If one of these cases should come before a crown court, the jury needs meticulous direction from the trial judge on the legal threshold for a criminal act: in essence, if a doctor was clearly aware of, and recklessly indifferent to, the risk of death. Sellu’s conviction was quashed because the appeal court found that the judge in his trial had singularly failed to give the jury these directions. The judiciary make mistakes, too.

Prosecutions of health-care professionals for alleged GNM are increasing markedly. The Royal College of Surgeons of England identified ten cases in 2015 alone. This must reflect social trends – the so-called “blame culture”, in which we have come to believe that when a tragedy occurs, someone must be held responsible. In every one of these cases, of course, an individual’s life has been lost and a family left distraught; but there is a deepening sense in which society at large, and the police and Crown Prosecution Service (CPS), in particular, appear to be disconnected from the realities of medical practice.

Malpractice investigation and prosecution are horrendous ordeals for any individual. The cumulative impact on the wider health-care environment is equally serious. In a recent survey of doctors, 85 per cent of respondents admitted that they were less likely to be candid about mistakes, given the increasing involvement of the criminal law.

This is worrying, because the best way to avoid errors in future is by open discussion with the aim of learning from what has gone wrong. And all too often, severely adverse events point less to deficiencies on the part of individuals, and more to problems with systems. At Sellu’s hospital, emergency anaesthetic cover had to be arranged ad hoc, and this contributed to delays in potentially life-saving surgery. The tragic death of his patient highlighted this; management reacted by putting a formal rota system in place.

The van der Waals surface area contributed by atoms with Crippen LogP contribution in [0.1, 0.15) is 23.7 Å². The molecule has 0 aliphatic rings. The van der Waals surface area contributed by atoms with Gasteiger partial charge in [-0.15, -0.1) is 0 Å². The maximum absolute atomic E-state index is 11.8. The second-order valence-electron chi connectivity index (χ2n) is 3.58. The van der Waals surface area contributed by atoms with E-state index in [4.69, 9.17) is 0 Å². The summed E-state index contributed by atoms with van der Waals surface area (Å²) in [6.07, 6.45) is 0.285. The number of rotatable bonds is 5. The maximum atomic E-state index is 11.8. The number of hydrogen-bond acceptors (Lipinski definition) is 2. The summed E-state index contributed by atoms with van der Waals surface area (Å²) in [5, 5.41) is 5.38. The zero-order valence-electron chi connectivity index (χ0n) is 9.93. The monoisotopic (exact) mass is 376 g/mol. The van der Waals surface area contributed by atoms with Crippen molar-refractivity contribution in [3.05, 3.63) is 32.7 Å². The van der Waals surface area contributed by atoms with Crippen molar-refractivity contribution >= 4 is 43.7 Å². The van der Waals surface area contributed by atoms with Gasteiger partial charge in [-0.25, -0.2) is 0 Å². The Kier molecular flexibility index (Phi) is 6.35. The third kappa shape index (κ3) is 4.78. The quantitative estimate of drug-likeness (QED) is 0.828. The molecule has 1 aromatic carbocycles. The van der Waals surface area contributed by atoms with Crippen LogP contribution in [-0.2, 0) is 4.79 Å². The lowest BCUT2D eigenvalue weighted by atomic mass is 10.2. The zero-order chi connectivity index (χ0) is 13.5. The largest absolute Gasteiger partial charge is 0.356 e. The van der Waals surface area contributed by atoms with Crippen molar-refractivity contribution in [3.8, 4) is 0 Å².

Doctors have long accepted the burden of civil litigation, and so insure themselves to cover claims for compensation. We are regulated by the General Medical Council, which has powers to protect patients from substandard practice, including striking off poorly performing doctors. The criminal law should remain an exceptional recourse.

We urgently need a thorough review of the legal grounds for a charge of GNM, with unambiguous directions to the police, CPS and judges, before the spectre of imprisonment becomes entrenched for those whose only concern is to provide good care for their patients. As Ken Woodburn, a consultant vascular surgeon in Cornwall who was accused and acquitted of GNM in 2001, has said: “You’re only ever one error away from a manslaughter prosecution.”

This article first appeared in the 01 December 2016 issue of the New Statesman, Age of outrage